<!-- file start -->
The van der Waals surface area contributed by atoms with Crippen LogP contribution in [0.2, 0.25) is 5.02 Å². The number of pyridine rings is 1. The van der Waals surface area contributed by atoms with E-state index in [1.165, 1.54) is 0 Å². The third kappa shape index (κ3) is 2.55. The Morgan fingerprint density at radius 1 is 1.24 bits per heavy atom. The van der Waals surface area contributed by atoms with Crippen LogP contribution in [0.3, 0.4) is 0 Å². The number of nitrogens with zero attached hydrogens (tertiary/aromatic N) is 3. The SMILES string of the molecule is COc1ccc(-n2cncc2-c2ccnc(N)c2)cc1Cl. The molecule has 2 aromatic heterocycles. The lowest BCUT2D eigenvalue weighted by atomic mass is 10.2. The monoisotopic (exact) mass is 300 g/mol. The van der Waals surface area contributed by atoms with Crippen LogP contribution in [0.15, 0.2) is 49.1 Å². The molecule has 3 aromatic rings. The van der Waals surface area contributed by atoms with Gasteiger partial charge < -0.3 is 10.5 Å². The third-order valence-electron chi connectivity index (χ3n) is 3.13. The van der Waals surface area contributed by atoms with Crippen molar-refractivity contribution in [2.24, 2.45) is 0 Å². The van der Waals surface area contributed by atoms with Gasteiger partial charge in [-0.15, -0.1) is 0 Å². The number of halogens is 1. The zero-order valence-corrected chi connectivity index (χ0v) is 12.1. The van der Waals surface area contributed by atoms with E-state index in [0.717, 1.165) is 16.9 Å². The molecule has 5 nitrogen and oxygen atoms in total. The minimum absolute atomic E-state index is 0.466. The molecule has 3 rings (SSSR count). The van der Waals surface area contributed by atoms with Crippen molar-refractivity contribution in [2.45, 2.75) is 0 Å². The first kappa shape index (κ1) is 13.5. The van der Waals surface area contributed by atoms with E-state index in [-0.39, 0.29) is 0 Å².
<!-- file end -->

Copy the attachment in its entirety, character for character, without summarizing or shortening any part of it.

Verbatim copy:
The van der Waals surface area contributed by atoms with Crippen LogP contribution in [0.2, 0.25) is 5.02 Å². The number of pyridine rings is 1. The van der Waals surface area contributed by atoms with E-state index in [1.165, 1.54) is 0 Å². The third kappa shape index (κ3) is 2.55. The Morgan fingerprint density at radius 1 is 1.24 bits per heavy atom. The van der Waals surface area contributed by atoms with Crippen LogP contribution in [0.3, 0.4) is 0 Å². The number of nitrogens with zero attached hydrogens (tertiary/aromatic N) is 3. The SMILES string of the molecule is COc1ccc(-n2cncc2-c2ccnc(N)c2)cc1Cl. The molecule has 2 aromatic heterocycles. The lowest BCUT2D eigenvalue weighted by atomic mass is 10.2. The monoisotopic (exact) mass is 300 g/mol. The van der Waals surface area contributed by atoms with Crippen LogP contribution in [0.15, 0.2) is 49.1 Å². The molecule has 3 aromatic rings. The van der Waals surface area contributed by atoms with Gasteiger partial charge < -0.3 is 10.5 Å². The third-order valence-electron chi connectivity index (χ3n) is 3.13. The van der Waals surface area contributed by atoms with Crippen molar-refractivity contribution in [2.24, 2.45) is 0 Å². The van der Waals surface area contributed by atoms with Gasteiger partial charge in [-0.15, -0.1) is 0 Å². The number of halogens is 1. The zero-order valence-corrected chi connectivity index (χ0v) is 12.1. The van der Waals surface area contributed by atoms with E-state index in [0.717, 1.165) is 16.9 Å². The molecule has 5 nitrogen and oxygen atoms in total. The minimum absolute atomic E-state index is 0.466. The molecule has 3 rings (SSSR count). The van der Waals surface area contributed by atoms with Crippen molar-refractivity contribution in [2.45, 2.75) is 0 Å². The first kappa shape index (κ1) is 13.5. The van der Waals surface area contributed by atoms with E-state index in [-0.39, 0.29) is 0 Å².